Install ubuntu with root-on-flash

Asked by ZioNemo on 2009-10-14

I need to build a system with very low stand-by power requirements.
If the system is actually used I can afford higher power drain.
In order to do this I need to keep the HD off when the system is idling.
For several reasons Linux likes to read/write a lot on disk (mainly /var, but not only).
I think I have to boot unto a ram-drive, but doing so in the "stupid" way means I would lose all configurations at startup.
I thought about using an USB-pendrive to boot and I found several tutorials, but they were all meant to use an USB-stick as boot-media (instead of the normal CD) to perform normal HD installation. Nothing that would use the pen-drive for routine boot.
As said I can afford to have an HD on /usr and the delay due to spin-up on startup and start of "real" usage, but I do not want the disk to start every few minutes if nobody is at the keyboard.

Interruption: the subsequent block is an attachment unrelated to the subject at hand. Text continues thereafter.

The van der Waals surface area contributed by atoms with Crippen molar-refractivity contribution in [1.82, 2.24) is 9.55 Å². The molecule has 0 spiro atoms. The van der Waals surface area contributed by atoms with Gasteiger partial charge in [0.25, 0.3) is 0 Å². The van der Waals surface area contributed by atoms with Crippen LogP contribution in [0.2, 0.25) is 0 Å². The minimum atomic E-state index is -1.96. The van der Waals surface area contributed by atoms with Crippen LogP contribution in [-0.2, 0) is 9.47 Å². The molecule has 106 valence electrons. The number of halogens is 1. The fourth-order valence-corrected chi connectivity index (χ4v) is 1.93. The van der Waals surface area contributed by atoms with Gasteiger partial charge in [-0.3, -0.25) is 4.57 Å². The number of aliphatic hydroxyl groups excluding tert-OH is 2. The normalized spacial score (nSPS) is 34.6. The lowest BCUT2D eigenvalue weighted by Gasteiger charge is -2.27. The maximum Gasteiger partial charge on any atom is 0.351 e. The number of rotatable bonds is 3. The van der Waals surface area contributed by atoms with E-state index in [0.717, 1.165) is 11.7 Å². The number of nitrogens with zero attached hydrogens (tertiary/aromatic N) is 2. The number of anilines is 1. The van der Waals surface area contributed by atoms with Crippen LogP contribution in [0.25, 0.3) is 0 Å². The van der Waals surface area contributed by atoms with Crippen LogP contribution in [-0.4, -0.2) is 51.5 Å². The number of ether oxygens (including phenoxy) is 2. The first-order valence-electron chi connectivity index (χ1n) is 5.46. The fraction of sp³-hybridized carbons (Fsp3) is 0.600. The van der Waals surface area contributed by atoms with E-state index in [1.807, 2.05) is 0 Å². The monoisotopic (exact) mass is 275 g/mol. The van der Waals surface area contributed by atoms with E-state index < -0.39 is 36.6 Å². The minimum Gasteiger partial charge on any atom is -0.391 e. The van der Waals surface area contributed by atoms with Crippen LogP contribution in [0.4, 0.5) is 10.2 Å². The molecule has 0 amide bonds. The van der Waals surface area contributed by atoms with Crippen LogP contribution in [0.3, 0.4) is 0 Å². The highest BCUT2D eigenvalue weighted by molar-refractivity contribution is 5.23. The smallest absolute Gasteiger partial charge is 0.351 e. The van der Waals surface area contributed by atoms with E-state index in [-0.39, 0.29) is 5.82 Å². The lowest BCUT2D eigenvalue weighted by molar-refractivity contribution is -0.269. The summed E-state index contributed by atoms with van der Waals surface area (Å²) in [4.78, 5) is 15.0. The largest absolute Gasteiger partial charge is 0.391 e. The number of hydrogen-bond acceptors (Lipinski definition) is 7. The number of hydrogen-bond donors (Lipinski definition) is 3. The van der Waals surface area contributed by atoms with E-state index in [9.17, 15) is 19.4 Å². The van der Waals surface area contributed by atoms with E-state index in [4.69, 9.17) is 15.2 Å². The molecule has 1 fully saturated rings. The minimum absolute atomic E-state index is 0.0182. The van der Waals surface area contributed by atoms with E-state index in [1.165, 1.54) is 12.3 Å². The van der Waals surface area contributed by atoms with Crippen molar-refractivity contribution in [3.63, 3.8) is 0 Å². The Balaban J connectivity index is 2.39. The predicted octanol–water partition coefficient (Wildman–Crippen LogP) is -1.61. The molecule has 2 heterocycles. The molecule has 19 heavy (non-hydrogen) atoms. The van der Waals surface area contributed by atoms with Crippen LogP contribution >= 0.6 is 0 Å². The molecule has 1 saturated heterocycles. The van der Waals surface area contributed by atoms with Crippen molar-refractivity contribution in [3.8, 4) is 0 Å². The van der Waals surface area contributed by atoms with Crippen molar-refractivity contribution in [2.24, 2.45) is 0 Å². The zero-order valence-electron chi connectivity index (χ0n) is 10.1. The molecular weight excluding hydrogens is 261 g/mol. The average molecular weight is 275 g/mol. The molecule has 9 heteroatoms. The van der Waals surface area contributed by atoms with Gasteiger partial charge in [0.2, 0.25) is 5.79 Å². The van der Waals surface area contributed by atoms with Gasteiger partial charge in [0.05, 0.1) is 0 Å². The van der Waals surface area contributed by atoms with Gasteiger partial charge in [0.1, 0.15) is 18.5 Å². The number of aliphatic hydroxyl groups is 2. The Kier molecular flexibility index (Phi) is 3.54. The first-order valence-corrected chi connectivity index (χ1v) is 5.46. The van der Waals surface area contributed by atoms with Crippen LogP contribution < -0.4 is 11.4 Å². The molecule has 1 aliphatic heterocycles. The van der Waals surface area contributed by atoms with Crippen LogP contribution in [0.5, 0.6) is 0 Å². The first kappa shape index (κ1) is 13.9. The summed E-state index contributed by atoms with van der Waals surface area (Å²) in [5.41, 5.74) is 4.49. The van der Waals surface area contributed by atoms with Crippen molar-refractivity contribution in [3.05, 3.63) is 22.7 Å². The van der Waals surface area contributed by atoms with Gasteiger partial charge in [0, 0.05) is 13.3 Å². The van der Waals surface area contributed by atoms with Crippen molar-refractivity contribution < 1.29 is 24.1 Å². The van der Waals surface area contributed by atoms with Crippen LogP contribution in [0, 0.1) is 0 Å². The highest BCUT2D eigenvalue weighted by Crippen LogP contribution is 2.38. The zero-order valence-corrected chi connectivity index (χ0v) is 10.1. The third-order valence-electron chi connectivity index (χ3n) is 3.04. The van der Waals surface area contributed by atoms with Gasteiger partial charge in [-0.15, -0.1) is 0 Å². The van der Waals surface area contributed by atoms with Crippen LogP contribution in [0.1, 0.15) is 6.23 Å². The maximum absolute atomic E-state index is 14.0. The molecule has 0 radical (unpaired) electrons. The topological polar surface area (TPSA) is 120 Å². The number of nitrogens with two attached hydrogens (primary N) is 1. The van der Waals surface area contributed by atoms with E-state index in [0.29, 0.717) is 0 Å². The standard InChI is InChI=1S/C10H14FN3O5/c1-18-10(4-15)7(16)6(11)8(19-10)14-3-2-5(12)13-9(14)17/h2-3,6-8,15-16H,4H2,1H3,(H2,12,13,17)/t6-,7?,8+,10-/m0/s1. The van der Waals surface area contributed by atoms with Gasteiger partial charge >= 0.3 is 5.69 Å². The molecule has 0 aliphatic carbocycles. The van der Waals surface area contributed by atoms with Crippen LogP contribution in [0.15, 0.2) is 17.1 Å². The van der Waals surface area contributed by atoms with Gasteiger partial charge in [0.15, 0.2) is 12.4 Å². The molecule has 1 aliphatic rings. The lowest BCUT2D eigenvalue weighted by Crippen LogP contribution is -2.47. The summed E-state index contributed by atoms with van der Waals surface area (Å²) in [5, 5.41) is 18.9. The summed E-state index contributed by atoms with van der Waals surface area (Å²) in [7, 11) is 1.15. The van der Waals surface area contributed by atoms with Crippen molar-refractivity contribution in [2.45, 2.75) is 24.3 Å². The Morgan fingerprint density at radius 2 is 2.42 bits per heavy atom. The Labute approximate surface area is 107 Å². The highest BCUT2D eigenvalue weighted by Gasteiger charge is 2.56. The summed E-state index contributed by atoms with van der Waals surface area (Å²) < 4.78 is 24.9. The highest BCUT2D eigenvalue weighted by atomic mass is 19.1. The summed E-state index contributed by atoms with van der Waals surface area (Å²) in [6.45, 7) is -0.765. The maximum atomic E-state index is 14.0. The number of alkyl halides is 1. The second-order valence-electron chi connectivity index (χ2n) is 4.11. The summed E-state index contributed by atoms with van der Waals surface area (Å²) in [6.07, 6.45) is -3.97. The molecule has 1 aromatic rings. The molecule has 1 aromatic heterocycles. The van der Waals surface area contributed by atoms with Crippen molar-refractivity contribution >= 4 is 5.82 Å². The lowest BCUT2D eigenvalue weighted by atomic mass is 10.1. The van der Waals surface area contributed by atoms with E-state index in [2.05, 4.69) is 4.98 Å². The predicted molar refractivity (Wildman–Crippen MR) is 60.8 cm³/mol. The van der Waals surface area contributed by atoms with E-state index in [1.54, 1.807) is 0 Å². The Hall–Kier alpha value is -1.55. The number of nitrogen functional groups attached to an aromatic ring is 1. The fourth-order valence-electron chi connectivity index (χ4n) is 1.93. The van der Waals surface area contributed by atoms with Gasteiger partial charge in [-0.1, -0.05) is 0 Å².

Can someone advise on the best course of action?
Pointers welcome.


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I recommend following a standard USB install but use custom partitioning. Use EXT2 as well to increase the USB sticks life, use ext3 or ext4 on the internal drive. You can then create whatever partitions you need on the internal disk (/home for example) and tell the installer to setup fstab so the internal HDD is used for home and swap (for speed) but use the usb for whatever folders you want from /. You may have to tweak fstab to mount any partitions you miss but this isnt overly hard just takes a bit more thought and planning which you sound like you are more than capable of.

nice idea to save energy though dude, like it.

ZioNemo (zionemo) said : #2

Thanks actionparsnip, that solved my question.